IT Life: Quantum Computing And Gibson Guitars


Matt Finnie looks forward to quantum computers, but appreciates classic designs

Matt Finnie is the CTO at Interoute, a private company which operates Europe’s largest cloud services platform. Its clients include every national telecommunications operator in Europe, as well as UEFA and the European Space Agency.

How long have you been in IT and what are your areas of expertise?
I have been in technology – be that semiconductors, software, Internet and now infrastructure – since 1987, so a long time. My specific area of expertise or experience is really the integration and automation of infrastructure services, from massively scalable VoIP platforms and digital optical networks to the newer cloud computing and software defined network services. I’ve been at Interoute since we started, that’s 14 years.

Skype, video conferencing © mast3r Shutterstock 2012

Old School collaboration

What’s the favourite IT project that you’ve ever worked on?
Probably the first collaborative computing software I created, with two others back in the early 90’s, called Insitu Conference. The internet was in its infancy, everyone was experimenting and we actually took a risk by choosing TCP/IP when IPX was the dominant protocol. We created the product, its web presence (very nascent) and sold the company to Vocaltec the VoIP pioneers. It was a lot of fun.

What technologies were you involved with ten years ago?
I was trying to convince people that MPLS was a great solution for corporate connectivity, as it gives you the same security as ATM and Frame but with the flexibility of the Internet. We are going through the same debate with people over cloud computing now, so some things never change.

A quantum computer from D-WaveBring on quantum computing!

What do you expect to be using in ten years’ time?
ITo be honest I have no idea, but Moore’s law will have probably run out of road and quantum computing will at some level be accessible and practical (we are still in 1970 in equivalency terms), but no doubt we will be explaining that the next level of integration is as safe as the tried and tested cloud.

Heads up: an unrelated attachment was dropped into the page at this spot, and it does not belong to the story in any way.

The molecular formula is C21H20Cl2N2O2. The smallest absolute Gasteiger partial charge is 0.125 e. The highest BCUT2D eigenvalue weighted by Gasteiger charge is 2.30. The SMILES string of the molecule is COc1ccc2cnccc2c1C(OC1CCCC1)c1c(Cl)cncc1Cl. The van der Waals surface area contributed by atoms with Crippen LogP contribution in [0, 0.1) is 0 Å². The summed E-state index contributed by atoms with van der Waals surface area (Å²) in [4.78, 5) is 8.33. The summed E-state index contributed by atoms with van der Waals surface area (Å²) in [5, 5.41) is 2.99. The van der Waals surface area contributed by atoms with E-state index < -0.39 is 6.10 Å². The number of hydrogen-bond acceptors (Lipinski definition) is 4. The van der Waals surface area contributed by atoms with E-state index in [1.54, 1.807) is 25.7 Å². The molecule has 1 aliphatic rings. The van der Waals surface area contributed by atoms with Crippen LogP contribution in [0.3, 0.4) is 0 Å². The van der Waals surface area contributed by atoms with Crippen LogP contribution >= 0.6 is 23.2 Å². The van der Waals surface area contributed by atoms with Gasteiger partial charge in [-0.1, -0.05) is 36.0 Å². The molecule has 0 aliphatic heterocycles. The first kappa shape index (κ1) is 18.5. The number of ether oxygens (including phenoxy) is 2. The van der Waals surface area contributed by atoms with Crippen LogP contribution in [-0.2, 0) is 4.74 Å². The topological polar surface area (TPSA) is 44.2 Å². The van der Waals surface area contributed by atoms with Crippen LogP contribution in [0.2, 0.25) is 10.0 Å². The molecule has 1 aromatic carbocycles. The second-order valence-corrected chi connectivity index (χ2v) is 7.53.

What do you think is the greatest challenge for an IT company or department today?
For an IT company creating services it’s all opportunity. The level of automation and integration of ICT infrastructure now available means you can create incredible services, scale and pay for a fraction of the money than before.  For the IT department it depends. You need to identify those people who can help you move from building IT to consuming IT. You may find you don’t have them. Don’t be fooled by the protestations the time to move is now not later especially as the risk of failure can be managed to practically nothing.

To cloud or nor to cloud?
To cloud, absolutely.

Jobs yay, Ellison nay

Steve-Jobs-BW-obit-squareWho is your tech hero? and who is your tech villain?
Steve Jobs. Broke a seemingly impenetrable stranglehold, reinvigorated the entire application industry and defined value in creating an entire movement.

Larry ellison Oracle CEO © drserg / Shutterstock.comWho is your tech villain?
Larry Ellison.Unlike King Cnut who was trying to demonstrate that he as the king cannot stop the tide, Larry believes he can.

What’s your favourite device ever made and what do you use the most?
I think the good old iPod. I still have my ipod classic rammed full of music. It’s simply brilliant.

Apart from your own, which company do you admire the most and why?
Gibson guitar rock and roll music © Theophan Konstantinov ShutterstockApple in its heyday. The sheer quality of the execution of their products from the iMac (every kitchen should have one) to the retina display iPad mini. Away from technology Gibson, Fender or Martin to name a few; to have a design so good that it’s lasted 40 years and more, is lesson for us all.

What did you want to be when you were a child?
A rockstar.

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